Carbon sequestration and capture is the process of removing carbon dioxide from the atmosphere and putting it into long-term storage. This method can largely reduce the carbon dioxide emissions into the atmosphere. While some naturally occurring biological processes ensure the carrying out of carbon sequestration from the atmosphere on their own, it is also being executed deliberately, either by exploiting natural sequestration processes or using entirely artificial ones.
Carbon dioxide capture and sequestration (CCS) can be applied to power plants and other industrial facilities, including coal-powered power plants, power stations, natural gas processing plants, etc. Many CCS technologies presently exist and have an efficiency of about 80-90%. These can drastically reduce carbon dioxide emissions into the atmosphere.
From the many options available for the sequestration of carbon dioxide, it is important to choose the right one or the right combination of multiple. Broadly sequestration can be divided into biotic and abiotic sequestration.
Abiotic C sequestration comprises physical and chemical processes along with engineering techniques without the interference of living organisms. Theoretically, abiotic sequestration has a much larger capacity than biotic sequestration.
Oceanic injection is one abiotic CCS method. It involves injecting a pure stream of CO2 deep into the ocean. The liquefied carbon dioxide separated from industrial sources must be injected at great depths to be stable and to avoid outgassing. There are a number of options to carry out oceanic injection. The liquefied carbon dioxide can be injected below 1000 m which will later rise to a depth of thousand metres as it is lighter, or it can be injected as a denser CO2-seawater mixture at a higher level in the sea which will later sink lower. It could also, as an alternative, be discharged from a large pipe being towed behind a ship. The concept of oceanic injection has garnered a growing interest since its initial proposal. However, it may have adverse biological effects and there are still economic issues related to it that need to be resolved.
Geological injection, another possibility, is principally the same as oceanic injection, except that instead of the sea bed, the carbon dioxide in liquefied form is to be injected into the deep layers of the geological strata underground. This process can also be used for enhanced oil recovery (EOR) as it is being used in places like Texas and Norway, because it displaces any existing oil or gas from the reservoir into which it is being injected. Concerns with this method are also mostly the same as the problems with oceanic injection i.e. leakage and cost. The reactions that the CO2 may have with geological formations also need to be considered.
A third course of action within abiotic sequestration is scrubbing and mineral carbonation. As the name suggests, carbon dioxide is converted into compounds such as magnesium carbonate or calcium carbonate and other thermodynamically stable carbonates. It consists of two phases. The first is scrubbing, the most widely used method to capture carbon, which involves the absorption of CO2 with the help of a carbonate solvent. In the second stage the carbon dioxide is precipitated into a carbonate which is in the form of a stable rock in which carbon dioxide can be stored forever.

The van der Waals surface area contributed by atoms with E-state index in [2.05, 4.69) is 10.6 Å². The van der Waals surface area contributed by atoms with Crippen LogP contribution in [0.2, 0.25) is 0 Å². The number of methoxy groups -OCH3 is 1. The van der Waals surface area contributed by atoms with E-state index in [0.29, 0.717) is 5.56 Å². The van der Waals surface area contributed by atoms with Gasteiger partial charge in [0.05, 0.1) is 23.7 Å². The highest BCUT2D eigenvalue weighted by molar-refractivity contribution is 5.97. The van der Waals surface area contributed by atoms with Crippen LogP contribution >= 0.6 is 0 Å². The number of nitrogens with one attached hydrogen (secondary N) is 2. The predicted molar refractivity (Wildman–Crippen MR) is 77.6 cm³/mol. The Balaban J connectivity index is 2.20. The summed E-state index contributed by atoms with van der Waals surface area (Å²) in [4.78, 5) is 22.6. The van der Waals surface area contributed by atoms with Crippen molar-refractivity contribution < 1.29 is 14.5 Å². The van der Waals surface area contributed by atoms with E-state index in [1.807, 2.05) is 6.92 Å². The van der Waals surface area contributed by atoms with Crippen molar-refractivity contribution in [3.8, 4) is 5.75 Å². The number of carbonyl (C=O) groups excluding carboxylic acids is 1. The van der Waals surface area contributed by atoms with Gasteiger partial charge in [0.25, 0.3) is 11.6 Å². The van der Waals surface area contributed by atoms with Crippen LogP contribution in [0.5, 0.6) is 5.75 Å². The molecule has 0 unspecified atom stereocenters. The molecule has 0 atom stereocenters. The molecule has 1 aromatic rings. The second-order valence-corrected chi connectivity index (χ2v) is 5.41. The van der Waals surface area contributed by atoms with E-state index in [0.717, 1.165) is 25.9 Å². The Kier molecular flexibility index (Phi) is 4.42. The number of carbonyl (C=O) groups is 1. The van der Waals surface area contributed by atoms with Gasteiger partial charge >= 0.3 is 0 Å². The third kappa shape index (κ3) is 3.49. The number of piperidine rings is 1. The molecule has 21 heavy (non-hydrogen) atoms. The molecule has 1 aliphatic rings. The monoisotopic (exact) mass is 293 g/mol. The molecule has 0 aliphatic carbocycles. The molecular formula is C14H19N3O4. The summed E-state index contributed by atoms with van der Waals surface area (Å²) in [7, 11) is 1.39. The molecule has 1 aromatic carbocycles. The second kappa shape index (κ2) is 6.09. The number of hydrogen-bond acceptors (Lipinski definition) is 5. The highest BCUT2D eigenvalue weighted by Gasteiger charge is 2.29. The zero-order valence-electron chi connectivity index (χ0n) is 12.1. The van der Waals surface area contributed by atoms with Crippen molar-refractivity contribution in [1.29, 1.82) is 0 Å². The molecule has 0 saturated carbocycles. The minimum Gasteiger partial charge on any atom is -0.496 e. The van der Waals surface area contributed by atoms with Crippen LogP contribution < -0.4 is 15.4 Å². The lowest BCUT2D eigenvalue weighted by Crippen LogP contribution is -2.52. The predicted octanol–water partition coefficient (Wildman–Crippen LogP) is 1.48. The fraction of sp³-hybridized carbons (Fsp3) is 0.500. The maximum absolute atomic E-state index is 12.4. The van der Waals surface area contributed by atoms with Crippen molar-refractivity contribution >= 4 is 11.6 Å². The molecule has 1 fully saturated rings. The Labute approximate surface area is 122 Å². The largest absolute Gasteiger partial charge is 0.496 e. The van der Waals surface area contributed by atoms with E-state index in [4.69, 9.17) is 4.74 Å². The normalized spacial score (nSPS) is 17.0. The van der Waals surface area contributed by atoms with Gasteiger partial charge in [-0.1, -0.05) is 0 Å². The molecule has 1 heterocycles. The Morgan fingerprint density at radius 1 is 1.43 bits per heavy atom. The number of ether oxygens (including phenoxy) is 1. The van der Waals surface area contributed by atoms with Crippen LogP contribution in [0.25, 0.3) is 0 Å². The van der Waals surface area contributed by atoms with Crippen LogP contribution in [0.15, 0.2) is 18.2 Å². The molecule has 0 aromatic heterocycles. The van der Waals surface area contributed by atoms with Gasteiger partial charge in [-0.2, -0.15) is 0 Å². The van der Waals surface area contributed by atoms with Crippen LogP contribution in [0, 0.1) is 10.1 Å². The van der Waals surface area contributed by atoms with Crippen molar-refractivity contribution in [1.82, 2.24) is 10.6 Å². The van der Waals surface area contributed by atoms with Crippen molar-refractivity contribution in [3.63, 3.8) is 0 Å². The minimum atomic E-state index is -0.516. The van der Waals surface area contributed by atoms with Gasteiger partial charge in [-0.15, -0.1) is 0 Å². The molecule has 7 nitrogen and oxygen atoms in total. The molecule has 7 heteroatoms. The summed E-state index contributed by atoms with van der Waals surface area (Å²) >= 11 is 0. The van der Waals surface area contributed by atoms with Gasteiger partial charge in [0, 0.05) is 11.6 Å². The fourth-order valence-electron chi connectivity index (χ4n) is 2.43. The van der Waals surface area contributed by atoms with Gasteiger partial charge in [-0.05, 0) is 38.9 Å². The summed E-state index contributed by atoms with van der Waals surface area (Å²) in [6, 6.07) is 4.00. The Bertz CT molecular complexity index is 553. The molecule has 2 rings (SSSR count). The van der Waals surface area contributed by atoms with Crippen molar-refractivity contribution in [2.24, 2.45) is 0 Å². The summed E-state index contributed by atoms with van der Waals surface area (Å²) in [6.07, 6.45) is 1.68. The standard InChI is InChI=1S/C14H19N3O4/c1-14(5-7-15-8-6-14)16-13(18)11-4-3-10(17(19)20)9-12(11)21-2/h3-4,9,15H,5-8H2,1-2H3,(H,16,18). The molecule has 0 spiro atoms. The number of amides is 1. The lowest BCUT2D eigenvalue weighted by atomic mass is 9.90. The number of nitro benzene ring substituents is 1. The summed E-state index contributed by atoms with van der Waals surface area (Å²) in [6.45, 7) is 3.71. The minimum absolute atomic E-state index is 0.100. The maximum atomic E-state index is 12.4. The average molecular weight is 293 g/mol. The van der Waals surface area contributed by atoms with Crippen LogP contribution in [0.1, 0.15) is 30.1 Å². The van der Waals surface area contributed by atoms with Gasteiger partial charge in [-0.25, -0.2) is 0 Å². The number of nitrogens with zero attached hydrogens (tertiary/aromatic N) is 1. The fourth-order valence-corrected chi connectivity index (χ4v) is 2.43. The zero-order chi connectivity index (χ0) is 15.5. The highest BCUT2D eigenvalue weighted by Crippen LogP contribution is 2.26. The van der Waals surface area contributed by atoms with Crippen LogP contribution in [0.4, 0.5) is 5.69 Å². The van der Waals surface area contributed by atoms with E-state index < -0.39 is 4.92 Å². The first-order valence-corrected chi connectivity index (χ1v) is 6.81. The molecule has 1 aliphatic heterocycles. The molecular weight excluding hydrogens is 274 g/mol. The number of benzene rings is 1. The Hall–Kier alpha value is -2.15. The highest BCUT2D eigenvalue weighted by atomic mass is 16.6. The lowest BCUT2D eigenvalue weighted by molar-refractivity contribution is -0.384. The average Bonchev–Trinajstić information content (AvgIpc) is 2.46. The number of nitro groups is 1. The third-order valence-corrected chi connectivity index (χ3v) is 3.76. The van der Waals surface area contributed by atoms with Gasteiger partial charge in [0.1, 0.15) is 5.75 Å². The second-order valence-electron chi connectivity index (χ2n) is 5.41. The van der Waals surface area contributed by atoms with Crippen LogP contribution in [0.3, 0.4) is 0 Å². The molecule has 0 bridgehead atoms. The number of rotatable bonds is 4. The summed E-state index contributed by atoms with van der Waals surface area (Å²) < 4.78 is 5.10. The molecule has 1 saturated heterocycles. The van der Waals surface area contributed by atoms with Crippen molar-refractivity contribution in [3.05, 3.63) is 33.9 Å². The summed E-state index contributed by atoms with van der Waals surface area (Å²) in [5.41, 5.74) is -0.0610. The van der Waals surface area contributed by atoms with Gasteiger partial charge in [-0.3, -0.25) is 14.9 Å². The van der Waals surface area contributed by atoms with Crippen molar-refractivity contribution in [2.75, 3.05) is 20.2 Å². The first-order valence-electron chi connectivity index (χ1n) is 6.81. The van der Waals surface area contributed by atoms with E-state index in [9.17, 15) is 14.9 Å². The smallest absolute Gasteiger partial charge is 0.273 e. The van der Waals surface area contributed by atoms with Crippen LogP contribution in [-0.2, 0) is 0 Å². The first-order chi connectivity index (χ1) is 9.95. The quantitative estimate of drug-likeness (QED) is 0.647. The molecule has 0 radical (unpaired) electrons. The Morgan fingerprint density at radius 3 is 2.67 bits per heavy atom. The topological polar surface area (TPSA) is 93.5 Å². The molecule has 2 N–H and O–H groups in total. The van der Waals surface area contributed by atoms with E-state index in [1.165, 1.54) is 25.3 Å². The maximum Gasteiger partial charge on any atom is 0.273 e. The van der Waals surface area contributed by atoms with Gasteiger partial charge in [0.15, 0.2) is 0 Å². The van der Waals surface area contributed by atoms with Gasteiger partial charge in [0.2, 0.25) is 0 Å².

Now moving on to biotic sequestration, which consists of two main possibilities. The first is oceanic sequestration. Many biological processes leading to carbon capture and storage occur of their own accord in the ocean, e.g. the photosynthesis in phytoplankton. Iron fertilizes this reaction and many argue that the availability of iron could speed up this procedure.
Terrestrial sequestration is the other type. It basically involves the maintenance and spread of terrestrial ecosystems which hold a high potential for C sequestration. Afforestation and reforestation provide a large carbon sink and are important courses of action to consider. The increased number of trees and plants leads to more carbon dioxide being absorbed from the atmosphere for photosynthesis, during which the carbon is stored in the stems and roots and is used by the plant to live and grow. It seems to be the best strategy as it provides multiple benefits without having any harmful side effects on the environment. Terrestrial sequestration, though, does not store carbon dioxide but just the carbon part of it.
While biotic sequestration is much more environmentally safe and has various other advantages for the ecosystem, it has a very low carbon sink capacity. Thus, despite biotic sequestration’s low costs, abiotic sequestration could be considered a much more expedient solution. On the other hand, technological and engineering methods such as the injection of carbon deep into the sea, geological strata, coal mines, etc. have a potentially dangerous impact on the ecology. Not only are the costs sky high but also there is a very real fear of leakage or unprecedented reactions occurring in the deep layers of the Earth’s crust. Either way, the implementation of any method of sequestration will only be executed on a large scale only well into the future.